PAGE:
8 Signs You're Addicted To The Rush Love Gives You

How to identify and heal your relationship addiction.

Woman identifying her relationship addiction fizkes, Jacob Lund | Canva

Addictions are, by nature, efforts to alleviate some sort of discomfort within us. This discomfort can range from a vague uneasiness to a full-blown panic attack with chest pains, trembling, shaking, choking, and out-of-control racing thoughts. People often engage in impulsive behaviors to ease the intensity of discomfort. However, these behaviors usually do not address the real root of the problem. Anxiety experienced in a relationship addiction can be desperately terrifying. Some addictions are more socially acceptable than others, so they may also be more difficult to identify.  Relationship addictions certainly fall into this category. The following list of 'red flags waving' describes typical patterns and behaviors of relationship addiction.


Here are 8 signs you're addicted to the rush love gives you:

1. You have an unstable pattern of relationships that begins with a burst of energy and passion and the feeling that “This is the one!” 

At the beginning of a relationship, the addict is “hooked” on the feeling of bliss and euphoria expecting this experience to become the norm.

RELATED: 15 Signs You're Stuck In A Soul-Sucking, Toxic Relationship, According To Experts

2. You set aside family and friend relationships for the possibility of spending time with that special one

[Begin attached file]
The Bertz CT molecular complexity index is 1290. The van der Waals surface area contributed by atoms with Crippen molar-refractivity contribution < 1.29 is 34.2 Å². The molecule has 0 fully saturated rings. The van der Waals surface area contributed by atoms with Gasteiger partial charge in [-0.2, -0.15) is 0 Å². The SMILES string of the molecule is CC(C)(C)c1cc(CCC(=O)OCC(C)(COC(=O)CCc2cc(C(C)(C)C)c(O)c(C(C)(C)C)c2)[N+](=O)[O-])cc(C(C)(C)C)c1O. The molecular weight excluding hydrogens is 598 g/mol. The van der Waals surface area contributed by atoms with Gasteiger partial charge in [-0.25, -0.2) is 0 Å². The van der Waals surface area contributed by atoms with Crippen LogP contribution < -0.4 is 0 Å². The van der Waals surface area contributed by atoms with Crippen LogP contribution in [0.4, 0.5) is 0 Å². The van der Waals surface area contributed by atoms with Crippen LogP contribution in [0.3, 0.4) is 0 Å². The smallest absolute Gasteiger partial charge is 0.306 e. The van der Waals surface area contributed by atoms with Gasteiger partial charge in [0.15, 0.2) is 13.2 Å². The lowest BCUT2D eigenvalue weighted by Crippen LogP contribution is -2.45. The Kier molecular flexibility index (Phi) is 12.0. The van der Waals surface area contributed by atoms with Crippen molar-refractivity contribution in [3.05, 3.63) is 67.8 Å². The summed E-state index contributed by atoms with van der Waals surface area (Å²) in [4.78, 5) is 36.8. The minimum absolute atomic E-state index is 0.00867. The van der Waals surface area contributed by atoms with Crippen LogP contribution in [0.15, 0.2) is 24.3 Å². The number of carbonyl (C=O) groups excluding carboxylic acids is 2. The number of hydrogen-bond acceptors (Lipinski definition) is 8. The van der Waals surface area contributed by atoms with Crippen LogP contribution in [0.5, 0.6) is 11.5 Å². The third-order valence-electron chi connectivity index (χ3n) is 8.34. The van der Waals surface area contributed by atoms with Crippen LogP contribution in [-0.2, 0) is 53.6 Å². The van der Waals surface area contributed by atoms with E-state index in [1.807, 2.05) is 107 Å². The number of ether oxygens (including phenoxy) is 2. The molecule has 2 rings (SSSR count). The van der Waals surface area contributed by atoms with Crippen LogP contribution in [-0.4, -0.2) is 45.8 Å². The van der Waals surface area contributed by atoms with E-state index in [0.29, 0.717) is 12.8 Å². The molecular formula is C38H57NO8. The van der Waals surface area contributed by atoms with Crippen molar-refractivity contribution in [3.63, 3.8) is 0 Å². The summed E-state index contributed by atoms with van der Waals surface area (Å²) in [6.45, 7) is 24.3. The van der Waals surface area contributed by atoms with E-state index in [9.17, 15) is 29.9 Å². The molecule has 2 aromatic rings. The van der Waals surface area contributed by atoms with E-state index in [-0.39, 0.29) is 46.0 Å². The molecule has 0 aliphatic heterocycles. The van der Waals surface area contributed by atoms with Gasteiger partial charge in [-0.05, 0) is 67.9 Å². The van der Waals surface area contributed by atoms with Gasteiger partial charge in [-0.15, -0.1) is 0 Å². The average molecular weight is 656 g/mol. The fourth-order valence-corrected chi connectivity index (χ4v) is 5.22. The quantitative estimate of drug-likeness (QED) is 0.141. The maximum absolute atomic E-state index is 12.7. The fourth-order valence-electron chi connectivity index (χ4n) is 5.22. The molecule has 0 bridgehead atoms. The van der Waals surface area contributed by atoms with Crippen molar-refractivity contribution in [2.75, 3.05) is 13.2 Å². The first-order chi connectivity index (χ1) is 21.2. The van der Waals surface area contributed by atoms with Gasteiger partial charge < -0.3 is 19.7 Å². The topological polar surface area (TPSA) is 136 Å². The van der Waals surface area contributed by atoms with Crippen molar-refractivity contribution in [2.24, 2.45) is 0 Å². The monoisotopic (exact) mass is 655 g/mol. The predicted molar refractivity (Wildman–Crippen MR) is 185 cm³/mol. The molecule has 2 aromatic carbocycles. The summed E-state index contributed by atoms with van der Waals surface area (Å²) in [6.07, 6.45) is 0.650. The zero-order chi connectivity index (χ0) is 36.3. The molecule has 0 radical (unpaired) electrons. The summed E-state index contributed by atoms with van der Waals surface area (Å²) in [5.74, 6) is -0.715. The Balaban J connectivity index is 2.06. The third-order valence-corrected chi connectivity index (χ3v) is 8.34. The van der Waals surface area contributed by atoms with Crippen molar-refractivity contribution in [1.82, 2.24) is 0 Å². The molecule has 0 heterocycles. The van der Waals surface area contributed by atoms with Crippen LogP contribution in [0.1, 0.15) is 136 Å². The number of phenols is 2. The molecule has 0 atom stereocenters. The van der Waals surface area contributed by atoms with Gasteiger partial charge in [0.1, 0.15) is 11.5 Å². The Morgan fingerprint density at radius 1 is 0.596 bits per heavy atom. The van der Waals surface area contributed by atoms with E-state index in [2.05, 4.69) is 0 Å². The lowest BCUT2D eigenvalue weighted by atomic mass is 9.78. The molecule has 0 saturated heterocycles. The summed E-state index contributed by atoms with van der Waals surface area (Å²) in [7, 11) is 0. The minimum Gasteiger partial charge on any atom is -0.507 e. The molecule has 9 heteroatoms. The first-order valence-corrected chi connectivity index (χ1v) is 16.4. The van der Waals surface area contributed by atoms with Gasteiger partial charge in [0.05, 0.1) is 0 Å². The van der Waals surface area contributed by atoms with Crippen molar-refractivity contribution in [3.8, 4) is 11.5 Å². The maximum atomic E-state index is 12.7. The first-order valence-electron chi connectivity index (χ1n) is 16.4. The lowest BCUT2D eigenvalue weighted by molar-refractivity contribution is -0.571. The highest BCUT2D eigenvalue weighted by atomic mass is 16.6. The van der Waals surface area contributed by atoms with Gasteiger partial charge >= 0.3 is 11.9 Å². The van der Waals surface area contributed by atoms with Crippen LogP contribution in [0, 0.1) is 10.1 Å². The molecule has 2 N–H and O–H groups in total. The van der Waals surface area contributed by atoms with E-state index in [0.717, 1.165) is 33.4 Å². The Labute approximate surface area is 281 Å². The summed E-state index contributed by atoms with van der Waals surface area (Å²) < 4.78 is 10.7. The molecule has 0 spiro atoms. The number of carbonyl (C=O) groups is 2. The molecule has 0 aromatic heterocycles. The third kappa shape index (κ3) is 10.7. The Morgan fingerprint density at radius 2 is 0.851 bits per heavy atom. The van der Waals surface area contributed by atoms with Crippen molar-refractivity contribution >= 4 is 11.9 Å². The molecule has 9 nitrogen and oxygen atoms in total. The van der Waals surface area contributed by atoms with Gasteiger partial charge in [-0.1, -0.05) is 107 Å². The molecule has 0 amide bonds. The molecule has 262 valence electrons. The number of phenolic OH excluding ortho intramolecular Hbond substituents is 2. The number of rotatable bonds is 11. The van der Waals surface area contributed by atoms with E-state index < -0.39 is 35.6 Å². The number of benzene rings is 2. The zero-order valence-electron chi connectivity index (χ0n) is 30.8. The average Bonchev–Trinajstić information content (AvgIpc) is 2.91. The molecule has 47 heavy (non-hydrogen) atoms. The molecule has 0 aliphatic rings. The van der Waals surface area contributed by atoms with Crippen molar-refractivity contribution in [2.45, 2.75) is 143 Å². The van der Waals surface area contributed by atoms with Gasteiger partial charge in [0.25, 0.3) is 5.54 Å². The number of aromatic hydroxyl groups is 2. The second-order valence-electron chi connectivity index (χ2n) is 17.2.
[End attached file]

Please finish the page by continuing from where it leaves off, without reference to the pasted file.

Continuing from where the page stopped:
Some people find themselves waiting for the phone to ring or staying home hoping that a special person may decide to come by instead of engaging in ordinary social gatherings of friends and family.


3. You make efforts to avoid real or imagined abandonment

The fear of abandonment is like a hum that vibrates in every cell of the addict’s body creating a distorted lens through which rejection and desertion are seen in every direction.

4. You have obsessive thoughts that preoccupy one’s mind

These thoughts often involve jealousy or a fear of being unimportant and insignificant.

5. You make endless demands for reassurance

There is often a desperate need to be constantly relieved of anxiety by hearing words and exacting actions that soothe emotional turmoil.

6. You've aborted efforts to end an abusive relationship

Often after promises to leave have been made to oneself and others, taking action and ceasing communication with the abusive partner is undermined by a multitude of fears.


RELATED: 7 Signs You're Dangerously Addicted To Love

7. You feel out of control

When a person is unable to follow their wisdom and values regarding their behavior in the relationship, there is a feeling of helplessness as unconscious processes drive addictive behaviors.

8. You choose partners who need 'fixing'

Addicts are often drawn to people who become emotionally unavailable or who are demanding and critical after the honeymoon phase fades. The initial joy and exhilaration are the “high” the addict seeks, and the partner becomes the drug of choice. Like with most disorders, there is certainly a continuum of symptomatology from very mild to severe. Here are some steps for becoming “sober” in the area of relationship addictions.